United States: When Borrowers Go Up The River, Is Your Bank Up A Creek?

Last Updated: September 4 2013
Article by Jose E. Sirven

Jose "Joe" Sirven is a Partner in our Miami office.

Will your bank's security interest survive a forfeiture action?

In today's regulatory environment "knowing your customer" is absolutely essential. Even a novice banker can rattle off the myriad compliance reasons why failing to know your customer may mean trouble, particularly from the perspective of the Bank Secrecy Act and the Anti-Money Laundering laws.

Accordingly, bankers routinely gather background information and conduct site visits where appropriate, in order to minimize the incidence of doing business with high-risk customers—and to keep the regulators in check. Much of the due diligence, however, takes place at the front end of a relationship and the bulk of regular monitoring usually relates to a customer's use of its deposit accounts, related wire transfer activity, and potentially suspicious activity that comes to the attention of bank personnel.

On the lending side of the business, the necessary due diligence takes place during the credit underwriting process, considering the intended use of the loan proceeds, the credit strength of the borrower and any guarantors, and the value of any collateral intended to secure the credit facility. However, typically, after the loan has closed there may not be a reason to closely monitor the customer's activities or the use of the bank's collateral.

Furthermore, few banks can profess to keeping such close tabs on their loan customers that they would be alerted to activities that may be criminal and subject the borrower to fines, penalties, incarceration, and asset forfeitures. And it is important to note that, while it is still a fairly unusual occurrence, corporations and other business entities do get indicted for a variety of crimes.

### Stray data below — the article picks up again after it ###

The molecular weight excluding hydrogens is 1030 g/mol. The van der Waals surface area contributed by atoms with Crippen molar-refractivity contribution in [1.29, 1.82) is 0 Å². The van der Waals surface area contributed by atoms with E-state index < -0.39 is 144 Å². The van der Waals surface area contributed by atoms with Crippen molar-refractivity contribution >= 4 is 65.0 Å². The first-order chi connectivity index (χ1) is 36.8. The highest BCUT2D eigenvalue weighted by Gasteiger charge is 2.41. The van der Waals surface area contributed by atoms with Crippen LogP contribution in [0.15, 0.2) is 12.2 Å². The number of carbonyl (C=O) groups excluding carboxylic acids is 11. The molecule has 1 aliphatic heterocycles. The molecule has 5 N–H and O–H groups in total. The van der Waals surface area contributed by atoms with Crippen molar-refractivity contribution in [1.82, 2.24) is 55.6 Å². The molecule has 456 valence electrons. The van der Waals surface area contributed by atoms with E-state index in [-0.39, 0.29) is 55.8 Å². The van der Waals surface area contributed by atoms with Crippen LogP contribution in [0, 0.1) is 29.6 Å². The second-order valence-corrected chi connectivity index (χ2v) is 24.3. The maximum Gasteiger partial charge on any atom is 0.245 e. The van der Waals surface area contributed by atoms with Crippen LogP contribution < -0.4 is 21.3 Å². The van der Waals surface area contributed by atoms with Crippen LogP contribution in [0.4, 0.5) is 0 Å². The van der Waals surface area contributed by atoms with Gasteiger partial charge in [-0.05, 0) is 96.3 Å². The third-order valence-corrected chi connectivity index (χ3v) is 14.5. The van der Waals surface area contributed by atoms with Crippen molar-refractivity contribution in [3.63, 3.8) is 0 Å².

So, if a lender has exercised great care upfront and is confident that it has conducted the requisite due diligence, what is the issue?  If the lender has a perfected security interest in personal property or a properly filed mortgage on real estate and the value of that collateral supports the potential repayment of a defaulted loan, why worry? 

Unfortunately, even if the collateral is strong and the loan papers impenetrable, a lender may have to battle Uncle Sam if the Department of Justice files a forfeiture complaint against your collateral.

That's correct—against your collateral, not your customer.

Your borrower may already be in jail—or on the run.

How you could hit trouble

Assume the following facts:  ABC Inc. is in the business of renting residential properties with more than a dozen multi-family pieces and a dozen single-family residences. None of the properties are encumbered.

Town Bank makes a term loan of $2 million to ABC secured by a pool of a portion of the real estate assets. ABC insisted on very light financial covenants and instead agreed to a borrowing base that would require ABC to mortgage enough real estate to maintain a loan-to-value ratio of not less than 40%. The base is tested quarterly using recent appraisals. The loan was funded on Nov. 1, 2012 and additional real estate, a single-family home, was added to the collateral pool on July 15, 2013, to meet the borrowing base requirement.

Now here's the rub. ABC began laundering money for a drug cartel in February 2013, and starting June 5, ABC allowed, for a significant fee, the single-family home to be used as a meth lab.

The bank's analyst visited the home on July 1, 2013, and reported in her notes that the appraisal seemed to amply support the value of the home. But she added that there were suspicious characters renting the home carrying away packages and there was one room in the home to which the tenants did not allow her access. She suspected that drug-related activities may be taking place. The bank's senior lending officer challenged her "speculation" and the additional collateral was approved without further inquiry.